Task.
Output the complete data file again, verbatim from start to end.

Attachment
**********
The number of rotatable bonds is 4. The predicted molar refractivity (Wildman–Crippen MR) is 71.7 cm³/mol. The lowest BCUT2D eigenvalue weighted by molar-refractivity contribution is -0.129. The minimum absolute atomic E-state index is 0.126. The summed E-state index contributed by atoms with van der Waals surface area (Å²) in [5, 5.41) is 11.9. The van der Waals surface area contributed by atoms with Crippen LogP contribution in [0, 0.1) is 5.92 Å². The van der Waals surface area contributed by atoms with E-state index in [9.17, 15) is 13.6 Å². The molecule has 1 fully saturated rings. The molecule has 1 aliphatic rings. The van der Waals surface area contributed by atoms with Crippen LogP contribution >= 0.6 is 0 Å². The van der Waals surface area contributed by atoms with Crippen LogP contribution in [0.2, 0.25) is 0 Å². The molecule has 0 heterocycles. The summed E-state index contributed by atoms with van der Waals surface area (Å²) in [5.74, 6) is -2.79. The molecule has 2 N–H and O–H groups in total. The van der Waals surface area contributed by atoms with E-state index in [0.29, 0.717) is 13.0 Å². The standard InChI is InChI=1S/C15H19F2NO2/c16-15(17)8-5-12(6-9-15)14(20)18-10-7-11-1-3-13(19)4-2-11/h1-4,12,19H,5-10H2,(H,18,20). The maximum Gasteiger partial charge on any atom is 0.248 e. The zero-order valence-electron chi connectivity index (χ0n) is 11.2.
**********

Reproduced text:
The number of rotatable bonds is 4. The predicted molar refractivity (Wildman–Crippen MR) is 71.7 cm³/mol. The lowest BCUT2D eigenvalue weighted by molar-refractivity contribution is -0.129. The minimum absolute atomic E-state index is 0.126. The summed E-state index contributed by atoms with van der Waals surface area (Å²) in [5, 5.41) is 11.9. The van der Waals surface area contributed by atoms with Crippen LogP contribution in [0, 0.1) is 5.92 Å². The van der Waals surface area contributed by atoms with E-state index in [9.17, 15) is 13.6 Å². The molecule has 1 fully saturated rings. The molecule has 1 aliphatic rings. The van der Waals surface area contributed by atoms with Crippen LogP contribution >= 0.6 is 0 Å². The van der Waals surface area contributed by atoms with Crippen LogP contribution in [0.2, 0.25) is 0 Å². The molecule has 0 heterocycles. The summed E-state index contributed by atoms with van der Waals surface area (Å²) in [5.74, 6) is -2.79. The molecule has 2 N–H and O–H groups in total. The van der Waals surface area contributed by atoms with E-state index in [0.29, 0.717) is 13.0 Å². The standard InChI is InChI=1S/C15H19F2NO2/c16-15(17)8-5-12(6-9-15)14(20)18-10-7-11-1-3-13(19)4-2-11/h1-4,12,19H,5-10H2,(H,18,20). The maximum Gasteiger partial charge on any atom is 0.248 e. The zero-order valence-electron chi connectivity index (χ0n) is 11.2.